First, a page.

Wine is older than recorded history; its evidence emerges with Eastern civilization itself, found in tablets, papyri, and hieroglyphics. While we do not know all the specifics of ancient wine, we can trace its origins and understand how wine has come to be such an integral part of modern society.|
Wine most likely began being made in Mesopotamia or Caucasia, perhaps as early as 6000 BC. By 3000 BC, wine making had spread to Phoenicia and Egypt; a thousand years later, wine making grapes crossed the Mediterranean, and spread slowly into Italy, Spain, Portugal, and France. The Romans, in all their conquering glory, brought wine grapes along with them across Europe, so that they could properly celebrate their victories. By 100 AD, vineyards were established across the European continent, as far north as Britain.
Trade comes along naturally with conquest. The European colonizers of the 16th century brought wine grapes to the New World, from Australia to Virginia to Peru. (The grapes fared well in some spots, and less well in others — though wine is still produced today in many world regions, only some have the blessing of a good sun, soil, and climate combination. New World countries have learned, and are still learning, what their Old World counterparts had to learn a thousand years earlier: what grapes are best in which regions, and what wine making techniques work best with each year's harvest.)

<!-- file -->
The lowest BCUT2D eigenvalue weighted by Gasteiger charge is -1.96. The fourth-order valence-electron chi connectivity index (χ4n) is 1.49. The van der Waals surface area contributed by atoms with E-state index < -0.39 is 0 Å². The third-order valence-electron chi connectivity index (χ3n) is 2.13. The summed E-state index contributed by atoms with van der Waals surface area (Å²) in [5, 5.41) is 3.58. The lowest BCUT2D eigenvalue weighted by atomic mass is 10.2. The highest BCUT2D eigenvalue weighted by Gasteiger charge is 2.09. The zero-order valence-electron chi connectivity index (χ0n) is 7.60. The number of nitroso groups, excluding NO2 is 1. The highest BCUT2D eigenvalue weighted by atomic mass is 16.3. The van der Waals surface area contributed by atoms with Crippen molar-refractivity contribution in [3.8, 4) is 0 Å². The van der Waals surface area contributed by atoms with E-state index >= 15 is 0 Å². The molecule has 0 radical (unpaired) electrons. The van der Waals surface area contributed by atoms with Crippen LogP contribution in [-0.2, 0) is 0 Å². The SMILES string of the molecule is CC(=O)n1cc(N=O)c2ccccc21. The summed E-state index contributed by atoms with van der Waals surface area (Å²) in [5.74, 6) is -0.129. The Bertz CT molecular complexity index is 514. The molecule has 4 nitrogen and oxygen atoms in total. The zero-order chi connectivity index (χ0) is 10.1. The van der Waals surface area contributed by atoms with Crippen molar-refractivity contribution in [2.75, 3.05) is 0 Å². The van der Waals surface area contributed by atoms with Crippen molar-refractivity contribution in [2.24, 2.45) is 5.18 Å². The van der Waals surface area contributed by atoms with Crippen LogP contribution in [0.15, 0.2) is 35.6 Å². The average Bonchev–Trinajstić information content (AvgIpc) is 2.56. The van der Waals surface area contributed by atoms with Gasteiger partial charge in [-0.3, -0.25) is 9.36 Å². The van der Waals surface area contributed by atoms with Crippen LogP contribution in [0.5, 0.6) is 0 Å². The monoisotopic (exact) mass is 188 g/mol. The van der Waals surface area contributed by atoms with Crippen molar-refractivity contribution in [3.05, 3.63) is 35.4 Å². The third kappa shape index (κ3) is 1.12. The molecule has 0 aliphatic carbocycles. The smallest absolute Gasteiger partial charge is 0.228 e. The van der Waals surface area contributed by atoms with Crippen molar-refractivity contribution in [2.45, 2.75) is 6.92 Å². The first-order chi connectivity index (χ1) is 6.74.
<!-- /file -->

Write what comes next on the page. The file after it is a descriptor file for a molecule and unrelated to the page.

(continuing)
Interestingly, it is trade with the New World that made Old World wine better to drink. Up until the 17th century or so, wine held the unique position of being the only wholesome, potable, storable beverage. Poor sewage systems of the Middle Ages meant water in cities was unsafe to drink; ale with no hops went bad very quickly. Wine was, by default, the drink of very limited choice. But with the advent of the 17th century, trade with new regions meant the introduction of beverages like hot chocolate (from Central America), coffee (from Arabia), and tea (from China). Wine needed to evolve from being a drink that "at least wouldn't kill you" to something that was delicious, interesting, and desirable in its own right.
Wine as we know it today, with its glass bottles and wooden corks, did not develop until the middle of the 1600s. Wine, since the Roman era, had been stored in barrels; pottery jugs or leather bags were simply used to carry wine to the table. The progression of glass making technology and wooden corks could be likened to the advent of synthetic corks, screw tops, and boxed wine. Though these changes all seem to lack the elegance of now traditional bottles, they are wonderful methods of storing wine better — in the case of boxed wine, for example, helping an opened wine last longer, by reducing its exposure to oxygen.
Learn more about wine and grape types.|
Learn more about pairing food and wine.
Learn more about making personalized wine making.
The original document is available at http://www.vintnerscircle.com/uncorked/HistoryOfWine